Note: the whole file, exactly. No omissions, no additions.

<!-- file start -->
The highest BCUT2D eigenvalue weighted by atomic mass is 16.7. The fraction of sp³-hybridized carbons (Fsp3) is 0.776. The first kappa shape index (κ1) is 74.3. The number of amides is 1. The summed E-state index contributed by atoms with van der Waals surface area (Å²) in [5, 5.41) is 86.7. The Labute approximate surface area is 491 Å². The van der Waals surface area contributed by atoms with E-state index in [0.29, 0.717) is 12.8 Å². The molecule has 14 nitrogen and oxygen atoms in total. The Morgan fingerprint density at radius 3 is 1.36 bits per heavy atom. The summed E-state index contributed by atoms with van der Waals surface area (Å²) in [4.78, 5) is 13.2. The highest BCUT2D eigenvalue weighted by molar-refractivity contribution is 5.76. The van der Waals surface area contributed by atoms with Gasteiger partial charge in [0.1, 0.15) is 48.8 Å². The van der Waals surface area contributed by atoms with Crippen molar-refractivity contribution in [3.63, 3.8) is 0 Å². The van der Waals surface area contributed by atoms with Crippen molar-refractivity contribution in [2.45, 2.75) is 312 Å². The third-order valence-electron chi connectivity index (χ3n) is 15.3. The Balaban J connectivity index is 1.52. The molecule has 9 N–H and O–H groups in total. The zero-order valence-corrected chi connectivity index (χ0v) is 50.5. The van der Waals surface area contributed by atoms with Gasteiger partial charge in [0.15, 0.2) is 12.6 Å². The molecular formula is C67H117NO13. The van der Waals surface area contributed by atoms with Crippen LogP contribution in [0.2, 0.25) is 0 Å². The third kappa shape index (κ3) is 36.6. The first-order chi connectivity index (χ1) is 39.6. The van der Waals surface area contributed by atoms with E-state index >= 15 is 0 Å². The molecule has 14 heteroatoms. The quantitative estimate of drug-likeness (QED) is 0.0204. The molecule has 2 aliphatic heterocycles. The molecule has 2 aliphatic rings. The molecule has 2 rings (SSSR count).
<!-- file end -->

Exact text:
The highest BCUT2D eigenvalue weighted by atomic mass is 16.7. The fraction of sp³-hybridized carbons (Fsp3) is 0.776. The first kappa shape index (κ1) is 74.3. The number of amides is 1. The summed E-state index contributed by atoms with van der Waals surface area (Å²) in [5, 5.41) is 86.7. The Labute approximate surface area is 491 Å². The van der Waals surface area contributed by atoms with E-state index in [0.29, 0.717) is 12.8 Å². The molecule has 14 nitrogen and oxygen atoms in total. The Morgan fingerprint density at radius 3 is 1.36 bits per heavy atom. The summed E-state index contributed by atoms with van der Waals surface area (Å²) in [4.78, 5) is 13.2. The highest BCUT2D eigenvalue weighted by molar-refractivity contribution is 5.76. The van der Waals surface area contributed by atoms with Gasteiger partial charge in [0.1, 0.15) is 48.8 Å². The van der Waals surface area contributed by atoms with Crippen molar-refractivity contribution in [3.63, 3.8) is 0 Å². The van der Waals surface area contributed by atoms with Crippen molar-refractivity contribution in [2.45, 2.75) is 312 Å². The third-order valence-electron chi connectivity index (χ3n) is 15.3. The Balaban J connectivity index is 1.52. The molecule has 9 N–H and O–H groups in total. The zero-order valence-corrected chi connectivity index (χ0v) is 50.5. The van der Waals surface area contributed by atoms with Gasteiger partial charge in [0.15, 0.2) is 12.6 Å². The molecular formula is C67H117NO13. The van der Waals surface area contributed by atoms with Crippen LogP contribution in [0.2, 0.25) is 0 Å². The third kappa shape index (κ3) is 36.6. The first-order chi connectivity index (χ1) is 39.6. The van der Waals surface area contributed by atoms with E-state index >= 15 is 0 Å². The molecule has 14 heteroatoms. The quantitative estimate of drug-likeness (QED) is 0.0204. The molecule has 2 aliphatic heterocycles. The molecule has 2 aliphatic rings. The molecule has 2 rings (SSSR count).